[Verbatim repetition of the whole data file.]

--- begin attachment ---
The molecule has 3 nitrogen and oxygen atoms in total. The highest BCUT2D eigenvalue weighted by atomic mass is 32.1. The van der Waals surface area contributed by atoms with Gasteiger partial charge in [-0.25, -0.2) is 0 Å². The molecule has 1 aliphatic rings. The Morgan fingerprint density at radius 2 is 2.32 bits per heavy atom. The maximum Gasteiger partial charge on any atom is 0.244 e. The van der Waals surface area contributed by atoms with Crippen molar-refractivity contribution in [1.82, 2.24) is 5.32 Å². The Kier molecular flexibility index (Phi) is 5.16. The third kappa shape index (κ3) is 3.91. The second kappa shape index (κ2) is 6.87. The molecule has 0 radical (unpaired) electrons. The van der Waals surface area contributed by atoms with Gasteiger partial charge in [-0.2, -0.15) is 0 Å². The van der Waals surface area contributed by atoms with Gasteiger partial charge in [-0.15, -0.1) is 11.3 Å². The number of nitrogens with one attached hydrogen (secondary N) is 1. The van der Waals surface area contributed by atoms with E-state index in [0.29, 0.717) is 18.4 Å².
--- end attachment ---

The molecule has 3 nitrogen and oxygen atoms in total. The highest BCUT2D eigenvalue weighted by atomic mass is 32.1. The van der Waals surface area contributed by atoms with Gasteiger partial charge in [-0.25, -0.2) is 0 Å². The molecule has 1 aliphatic rings. The Morgan fingerprint density at radius 2 is 2.32 bits per heavy atom. The maximum Gasteiger partial charge on any atom is 0.244 e. The van der Waals surface area contributed by atoms with Crippen molar-refractivity contribution in [1.82, 2.24) is 5.32 Å². The Kier molecular flexibility index (Phi) is 5.16. The third kappa shape index (κ3) is 3.91. The second kappa shape index (κ2) is 6.87. The molecule has 0 radical (unpaired) electrons. The van der Waals surface area contributed by atoms with Gasteiger partial charge in [-0.2, -0.15) is 0 Å². The van der Waals surface area contributed by atoms with Gasteiger partial charge in [-0.15, -0.1) is 11.3 Å². The number of nitrogens with one attached hydrogen (secondary N) is 1. The van der Waals surface area contributed by atoms with E-state index in [0.29, 0.717) is 18.4 Å².